stern sheaves and a start was made for
the outer buoy. The cable was paid out
at the rate of seven knots an hour.
Shortly afUr I o'clock in the afternoon
the Siivertown reached the point where
the San Francisco end was buoyed. The
sea was not rongh, but the swell rolled
tlie vessel considerably. Great care was
taken in handling her while taking up
the buoy. It wax finally accomplished
at 3:44 o'clock without untoward inci
dents. The connection with the testing
room was quickly male, atxl San Fran
cisco rescinded promptly to the ca!L
Congratulations and components of the
season jia.-'sedf between the ship and the
shore. Connection was then made, at
4 :40, between the two lines and Hono
luln by ship.
There was joy on board the Silver
town when the extraordinary strain
which had rested uj-in the entire staff
for 19 days came to an end. Mr. Benest
the engineer in charge of the expedi
tion, expressed much relief that the
task had been completed without acci
dent. The proverbial luck of the Sii
MRS. W. A. CLARKE JR. DEAD.
Heir to Senator Clark's Millions to
Now Motherless Babe.
ErTTE, Mont., Jan. 1 Mrs. W. A.
Clark, Jr., died at 4:30 this morning.
Mabel Foster Clark was born 23 years
ago, near Pitt.burg, Pa., the daughter
of John II. Foster, who came to Butte
nearly 17 years ago. On Jnne 19, 1901,
she was wedded to William A. Clark,
Jr.,yonngest son of Senator W. A. Clark.
Her liaby boy for w hom she gave her
life, was born December 2. Mrs. Clark
was a young woman of rare grace and
qualities of mind and character, which
endeared her to a legion of friends.
A son born to Mrs. Clark oa De
cemlier 2, won the $1,000,000 price which
Senator Clark offered to the first grand
son presented -to him. Mrs. Clark, has
not been well since the birth of her son.
Willamette Poultry Show.
The Linn county Poultry Show held
in Albany, proved to be one of the most
successful exhibitions of blooded poul
try ever held in the state. The show
was in session four days closing Satur
day evening. There were 38 1 birds on
exhibition, including many different var.
ieties of chickens, geese, ducks, turkeys
and guinea fowls and there were exhi
bitors from Benton, Lane, Linn,
Marion, and Yamhill counties. The
show proved to be a success in every
respect. George W. Downs, of Port
land, judged the birds and made the
awards. In addition to the regular
prizes customarily granted at poultry
shows, a special list of prizes were given
by Albany's business men.
Must Settle Up.
Notice is hereby given that all ac
counts and bills due me amT and re
maining unpaid after December 20, 1902
'rill lie placed in an attorney's hands
for collection. Prior to this date bills
may be settled by calling at C. B. Can
non's news and book store. Cost of col
lection will be added after Doc, 20, 1902.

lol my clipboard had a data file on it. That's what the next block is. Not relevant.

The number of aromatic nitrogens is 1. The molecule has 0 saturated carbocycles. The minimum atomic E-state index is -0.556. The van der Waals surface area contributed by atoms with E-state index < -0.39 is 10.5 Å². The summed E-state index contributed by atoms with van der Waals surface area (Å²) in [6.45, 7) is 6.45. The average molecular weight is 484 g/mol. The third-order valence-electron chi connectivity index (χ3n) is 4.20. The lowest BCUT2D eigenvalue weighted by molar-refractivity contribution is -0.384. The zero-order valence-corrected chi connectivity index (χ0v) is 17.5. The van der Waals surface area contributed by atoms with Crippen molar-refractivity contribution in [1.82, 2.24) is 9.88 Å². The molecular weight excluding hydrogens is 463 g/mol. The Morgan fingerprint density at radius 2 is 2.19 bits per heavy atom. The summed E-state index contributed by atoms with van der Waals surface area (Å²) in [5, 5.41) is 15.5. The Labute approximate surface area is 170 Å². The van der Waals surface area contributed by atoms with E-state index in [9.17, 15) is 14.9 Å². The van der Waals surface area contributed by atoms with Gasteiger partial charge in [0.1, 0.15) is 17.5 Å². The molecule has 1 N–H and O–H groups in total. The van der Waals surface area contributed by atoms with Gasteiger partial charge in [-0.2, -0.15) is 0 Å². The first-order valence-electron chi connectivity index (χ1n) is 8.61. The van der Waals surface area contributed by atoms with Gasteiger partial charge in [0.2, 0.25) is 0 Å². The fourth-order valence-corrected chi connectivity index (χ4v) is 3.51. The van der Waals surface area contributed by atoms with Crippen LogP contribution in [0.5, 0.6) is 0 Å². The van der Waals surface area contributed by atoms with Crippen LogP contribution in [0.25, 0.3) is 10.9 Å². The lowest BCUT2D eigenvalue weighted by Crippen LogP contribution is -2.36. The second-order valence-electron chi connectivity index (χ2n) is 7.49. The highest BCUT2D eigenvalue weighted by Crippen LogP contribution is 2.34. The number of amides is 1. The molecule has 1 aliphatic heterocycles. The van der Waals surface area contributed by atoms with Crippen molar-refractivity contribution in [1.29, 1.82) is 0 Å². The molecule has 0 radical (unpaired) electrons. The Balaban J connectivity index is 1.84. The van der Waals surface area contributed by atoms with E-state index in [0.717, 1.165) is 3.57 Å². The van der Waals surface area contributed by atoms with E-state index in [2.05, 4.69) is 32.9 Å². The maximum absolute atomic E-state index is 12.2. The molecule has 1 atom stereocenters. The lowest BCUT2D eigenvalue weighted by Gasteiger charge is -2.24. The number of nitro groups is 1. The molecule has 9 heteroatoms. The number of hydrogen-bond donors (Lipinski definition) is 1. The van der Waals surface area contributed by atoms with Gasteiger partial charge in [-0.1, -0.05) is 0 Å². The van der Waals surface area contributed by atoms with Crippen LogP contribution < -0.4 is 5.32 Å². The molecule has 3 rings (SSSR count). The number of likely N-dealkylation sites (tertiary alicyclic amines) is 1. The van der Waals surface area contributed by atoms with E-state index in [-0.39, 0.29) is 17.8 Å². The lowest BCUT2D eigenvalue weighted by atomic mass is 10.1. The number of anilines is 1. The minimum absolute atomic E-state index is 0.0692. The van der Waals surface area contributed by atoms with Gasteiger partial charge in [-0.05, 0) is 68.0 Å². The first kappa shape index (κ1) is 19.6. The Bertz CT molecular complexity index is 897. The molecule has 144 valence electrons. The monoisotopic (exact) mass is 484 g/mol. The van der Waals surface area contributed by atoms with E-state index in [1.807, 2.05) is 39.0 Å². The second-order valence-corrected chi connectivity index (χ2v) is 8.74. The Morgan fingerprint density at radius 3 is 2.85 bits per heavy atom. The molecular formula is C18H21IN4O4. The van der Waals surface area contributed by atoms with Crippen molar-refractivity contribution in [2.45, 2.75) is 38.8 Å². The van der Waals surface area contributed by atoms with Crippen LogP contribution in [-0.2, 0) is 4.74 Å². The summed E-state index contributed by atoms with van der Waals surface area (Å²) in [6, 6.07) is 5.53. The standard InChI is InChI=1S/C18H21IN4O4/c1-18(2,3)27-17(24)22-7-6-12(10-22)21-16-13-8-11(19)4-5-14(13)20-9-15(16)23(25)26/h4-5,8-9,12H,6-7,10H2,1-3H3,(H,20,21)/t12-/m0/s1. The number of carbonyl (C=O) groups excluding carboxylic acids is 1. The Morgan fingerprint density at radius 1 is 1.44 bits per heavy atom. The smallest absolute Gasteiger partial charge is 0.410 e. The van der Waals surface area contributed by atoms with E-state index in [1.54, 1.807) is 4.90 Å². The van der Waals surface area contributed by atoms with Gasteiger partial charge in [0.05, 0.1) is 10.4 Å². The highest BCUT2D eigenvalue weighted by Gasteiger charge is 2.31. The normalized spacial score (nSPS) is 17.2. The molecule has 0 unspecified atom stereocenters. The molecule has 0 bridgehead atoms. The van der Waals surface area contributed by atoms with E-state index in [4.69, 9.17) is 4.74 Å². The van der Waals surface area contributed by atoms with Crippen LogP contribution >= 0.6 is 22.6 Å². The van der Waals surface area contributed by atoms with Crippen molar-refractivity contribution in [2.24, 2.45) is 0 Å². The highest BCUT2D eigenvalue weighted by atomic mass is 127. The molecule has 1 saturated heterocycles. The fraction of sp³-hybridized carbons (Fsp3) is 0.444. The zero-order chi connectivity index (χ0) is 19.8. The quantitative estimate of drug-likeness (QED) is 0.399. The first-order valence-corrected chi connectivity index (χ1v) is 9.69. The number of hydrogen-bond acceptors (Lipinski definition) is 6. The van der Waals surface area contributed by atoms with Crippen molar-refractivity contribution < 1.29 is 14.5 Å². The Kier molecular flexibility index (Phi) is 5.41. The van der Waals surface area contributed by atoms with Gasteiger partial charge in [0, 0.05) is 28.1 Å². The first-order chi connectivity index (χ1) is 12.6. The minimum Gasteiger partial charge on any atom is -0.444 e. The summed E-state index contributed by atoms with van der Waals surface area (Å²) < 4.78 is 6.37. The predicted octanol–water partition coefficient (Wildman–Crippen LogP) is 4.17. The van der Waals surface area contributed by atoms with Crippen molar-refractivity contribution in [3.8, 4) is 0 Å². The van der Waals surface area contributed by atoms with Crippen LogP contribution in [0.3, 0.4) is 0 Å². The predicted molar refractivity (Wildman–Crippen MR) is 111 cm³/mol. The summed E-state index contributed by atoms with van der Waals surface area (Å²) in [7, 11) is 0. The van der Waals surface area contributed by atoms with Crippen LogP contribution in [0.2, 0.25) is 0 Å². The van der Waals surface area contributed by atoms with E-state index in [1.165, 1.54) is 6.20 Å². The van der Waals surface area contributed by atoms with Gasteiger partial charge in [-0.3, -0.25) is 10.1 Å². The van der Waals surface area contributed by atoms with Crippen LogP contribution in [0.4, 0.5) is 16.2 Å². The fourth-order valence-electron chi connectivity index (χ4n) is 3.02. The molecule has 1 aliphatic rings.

d20p Mrs. N, Eotd.
Fine Farm for Sale.
A good 800 aero farm for sale five
miles from Myrtle Creek, 100 acres in
cultivation, balance hill, pasture and
timbered land. Small orchard, good
house, barn and other improvements
For price and terms npplv to P. T, Mc-
Gco, Myrtle Creek, or D. S. K. Bu'u k,
Rotioburg, Oregon. - jlGtf
Message Sent by Governor
vertown carried her safely through 2000
miles in as rough weather as ever cable
was laid. Therefore, the celebration of
New Year's on lxmnl the ship had a
double iguiticawHt and was doubly wel
come. Four hours were spent in testing and
allowing the recently laid line to ac
quire. th temperature of the ocean
depths. At 8:40 p. in., Honolulu time,
came the first call from San Francisco.
. . MES8AOK TO PRUSIOKNT.
Waiisihgtox, Jan. 2. The following
.rfblegraiu wan received at the White
House at 2:30 this morning, dated Hon
olulu, January 1, 9:33 p. m:
"The President, Washington : The
eopIe of the territory of Hawaii send
their greetings to you, and express their
gratification at the inauguration of tele
graphic communication with the main
htud. We all believe that the removal
of the disadvantage of isolation will
prove the str ng factor in the upbuild
ing of a patriotic anil progressive Ameri
can commonwealth in these islands.
'Henv E. Coopkr,
"Secretary of Hawaii."
tub pbemdevt's eplt. .
Washington', Jan. 2. The following
is the reply of the president to the
message of Secretary Cooper:
"White Hon, Waobingtou, Jau. .
Hon. Henry K. Cooper, Secretary,
Hawaii, Honolulu: The president sends
to you, to Governor Dole, and the peo
ple of Hawaii, his hearty congratula
tions upon the opening of the cable.
He believes that U will tend to make
the people of Hawaii more closely knit
than ever to their fellow citizens of the
mainland, and will b for the great ad
vantage of all our people.
"Georok II. CoKTEi.ver,
"STetary to the President."
New Yobc, Jan. 2. Mr. Clarence H.
Mackey, president . of the Postal Tele
graph k Cable Com lany and tie Com
mercial CaMe Cuiony, lias received
the following from Honolulu and the
Pacific Coast relative to the succersiul
landing of the cable at Honolulu and its